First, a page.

Both the S&P Dow Jones Indices and home price indicators from the Federal Housing Finance Agency (for March continue to show slowing appreciation although there also continue to be significant regional differences. 

The S&P CoreLogic Case-Shiller U.S. National Home Price NSA Index, covering all nine U.S census divisions, reported a 3.7 percent annual gain in March, down from 3.9 percent in the previous month. Before seasonal adjustment, the National Index posted a month-over-month increase of 0.6% in March, jumping from an 0.2 percent gain in February, but after seasonal adjustment, there was no change from the 0.3 percent increase posted in February.

The annual increase in the 10-City Composite was 2.3 percent compared to 2.5 percent in March while the 20-City Composite increased 2.7 percent, down from a 3.0 percent rate of appreciation the prior month.  Both composites posted identical month-over-month changes, 0.7 percent before seasonal adjustment and 0.1 percent afterward.  Nineteen of 20 cities posted positive changes on an unadjusted basis and 14 of 20 cities after adjustment.

Las Vegas again posted the largest annual price appreciation at 8.2 percent.  Phoenix followed at 6.1 percent. and Tampa was third at 5.3 percent.  Four of the 20 cities had larger increases in the year ending March 2019 than in the year ending February 2019.  

David M. Blitzer, Managing Director and Chairman of the Index Committee at S&P Dow Jones Indices provided the following analysis.  "Home price gains continue to slow.  The patterns seen in the last year or more continue: year-over-year price gains in most cities are consistently shrinking. Double-digit annual gains have vanished. The largest annual gain was 8.2 percent in Las Vegas; one year ago, Seattle had a 13 percent gain. In this report, Seattle prices are up only 1.6 percent. The 20-City Composite dropped from 6.7 percent to 2.7 percent annual gains over the last year as well. The shift to smaller price increases is broad-based and not limited to one or two cities where large price increases collapsed. Other housing statistics tell a similar story. Existing single-family home sales are flat. Since 2017, peak sales were in February 2018 at 5.1 million at annual rates; the weakest were 4.36 million in January 2019. The range was 650,000.

"Given the broader economic picture, housing should be doing better. Mortgage rates are at 4 percent for a 30-year fixed rate loan, unemployment is close to a 50-year low, low inflation and moderate increases in real incomes would be expected to support a strong housing market. Measures of household debt service do not reveal any problems and consumer sentiment surveys are upbeat. The difficulty facing housing may be too-high price increases. At the currently lower pace of home price increases, prices are rising almost twice as fast as inflation: in the last 12 months, the S&P Corelogic Case-Shiller National Index is up 3.7 percent, double the 1.9 percent inflation rate. Measured in real, inflation-adjusted terms, home prices today are rising at a 1.8 percent annual rate. This compares to a 1.2 percent real annual price increases in housing since 1975."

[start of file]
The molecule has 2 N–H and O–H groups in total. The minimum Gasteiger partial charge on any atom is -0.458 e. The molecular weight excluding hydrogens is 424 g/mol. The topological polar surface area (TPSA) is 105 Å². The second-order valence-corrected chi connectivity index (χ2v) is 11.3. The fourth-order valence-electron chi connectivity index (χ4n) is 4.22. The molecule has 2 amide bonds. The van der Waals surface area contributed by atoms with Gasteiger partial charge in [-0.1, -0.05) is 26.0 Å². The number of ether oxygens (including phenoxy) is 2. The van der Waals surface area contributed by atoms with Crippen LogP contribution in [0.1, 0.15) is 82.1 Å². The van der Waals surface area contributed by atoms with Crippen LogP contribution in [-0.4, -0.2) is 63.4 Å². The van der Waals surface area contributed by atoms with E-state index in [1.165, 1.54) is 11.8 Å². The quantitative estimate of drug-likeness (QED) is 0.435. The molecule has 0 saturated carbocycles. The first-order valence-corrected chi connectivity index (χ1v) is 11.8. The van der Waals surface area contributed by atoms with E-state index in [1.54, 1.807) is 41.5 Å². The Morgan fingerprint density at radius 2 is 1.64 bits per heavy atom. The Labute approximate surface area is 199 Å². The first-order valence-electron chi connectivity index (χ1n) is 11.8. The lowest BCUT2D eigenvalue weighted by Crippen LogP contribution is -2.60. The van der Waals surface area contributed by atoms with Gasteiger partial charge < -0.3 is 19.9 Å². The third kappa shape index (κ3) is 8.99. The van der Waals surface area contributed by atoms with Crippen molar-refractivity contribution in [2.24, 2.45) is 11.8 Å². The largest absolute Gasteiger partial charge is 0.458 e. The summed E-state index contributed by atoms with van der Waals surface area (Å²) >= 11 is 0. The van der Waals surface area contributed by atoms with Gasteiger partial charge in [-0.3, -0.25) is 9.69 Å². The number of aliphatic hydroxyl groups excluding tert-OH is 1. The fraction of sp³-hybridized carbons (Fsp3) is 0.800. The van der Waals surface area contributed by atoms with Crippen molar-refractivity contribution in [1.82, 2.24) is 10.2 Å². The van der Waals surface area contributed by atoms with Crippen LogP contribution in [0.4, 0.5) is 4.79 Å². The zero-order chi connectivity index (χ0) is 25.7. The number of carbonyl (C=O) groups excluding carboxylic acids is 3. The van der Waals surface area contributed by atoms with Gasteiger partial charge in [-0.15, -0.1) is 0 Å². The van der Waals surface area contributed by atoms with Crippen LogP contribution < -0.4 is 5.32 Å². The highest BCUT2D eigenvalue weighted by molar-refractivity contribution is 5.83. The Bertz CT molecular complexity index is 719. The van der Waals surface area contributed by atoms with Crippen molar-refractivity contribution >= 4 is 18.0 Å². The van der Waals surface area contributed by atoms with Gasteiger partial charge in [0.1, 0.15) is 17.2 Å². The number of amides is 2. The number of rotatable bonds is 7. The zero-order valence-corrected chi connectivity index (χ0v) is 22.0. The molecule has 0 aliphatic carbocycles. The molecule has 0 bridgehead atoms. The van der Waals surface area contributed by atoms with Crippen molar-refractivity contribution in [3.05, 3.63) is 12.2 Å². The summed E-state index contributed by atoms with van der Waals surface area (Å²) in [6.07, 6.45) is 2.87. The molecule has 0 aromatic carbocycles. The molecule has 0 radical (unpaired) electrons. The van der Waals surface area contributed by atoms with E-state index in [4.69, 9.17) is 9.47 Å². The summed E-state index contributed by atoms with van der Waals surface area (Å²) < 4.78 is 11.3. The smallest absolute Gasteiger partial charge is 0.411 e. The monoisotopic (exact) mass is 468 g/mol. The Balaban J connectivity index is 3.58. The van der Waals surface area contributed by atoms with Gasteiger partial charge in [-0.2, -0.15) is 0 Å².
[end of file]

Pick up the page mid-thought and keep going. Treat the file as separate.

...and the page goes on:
The National Index is now up 11.7 percent from its prior peak in 2007.  The 10-City and 20-City Composites have surpassed their pre-recession peaks by 0.6 percent and 3.7 percent respectively.

FHFA's Housing Price Index (HPI) indicates slightly higher gains annual gains than the Case-Shiller indices; a 12-month increase of 5.1 percent.  However, the February to March change was identical to those reported for the City Composites at 0.1 percent.  FHFA also reported on first quarter 2019 prices and they were up 1.1 percent.  

Among the nine census regions the Mountain Division performed best.  Prices were up 7.2 percent year-over-year with a 1.7 percent increase in Q1.  The weakest annual appreciation was in the formerly fast rising Pacific region which had only a 3.7 percent annual increase and no change month-over-month.

Home prices were up in all 50 states and the District of Columbia between the first quarters of 2018 and 2019.  Idaho topped the list at 13.4 percent while Nevada and Utah followed at 10.6 percent and 8.9 percent respectively.  Also, in the top five were Tennessee and Georgia.  Gains were smallest in Maryland, Delaware, and Louisiana, all failing to top 1.0 percent.  Home prices moved higher in 95 of the 100 largest metropolitan areas.

"House prices have risen consistently over the last 31 quarters," said Dr. William Doerner, Supervisory Economist. "Although price growth is still positive, the upward pace is softening across the country, especially among states with the largest supplies of housing."

The HPI is calculated using home sales price information from mortgages sold to, or guaranteed by, Fannie Mae and Freddie Mac.  The index was benchmarked to 100 in January 1991.  The March 2019 reading was 273.4

The S&P CoreLogic Case-Shiller Home Price Indices are constructed to accurately track the price path of typical single-family home pairs for thousands of individual houses from the available universe of arms-length sales data. The National U.S. Home Price Index tracks the value of single-family housing within the United States. The indices have a base value of 100 in January 2000; thus, for example, a current index value of 150 translates to a 50 percent appreciation rate since January 2000 for a typical home located within the subject market. 

As of March 2019, the National Index was at 206.23, up from 205.04 in February. The 10- and 20-City Composites had readings of 227.57 and 214.09 respectively, compared to 226.20 and 212.70 the prior month.  Los Angeles has the highest index at 281.63 and Cleveland the lowest at 122.28.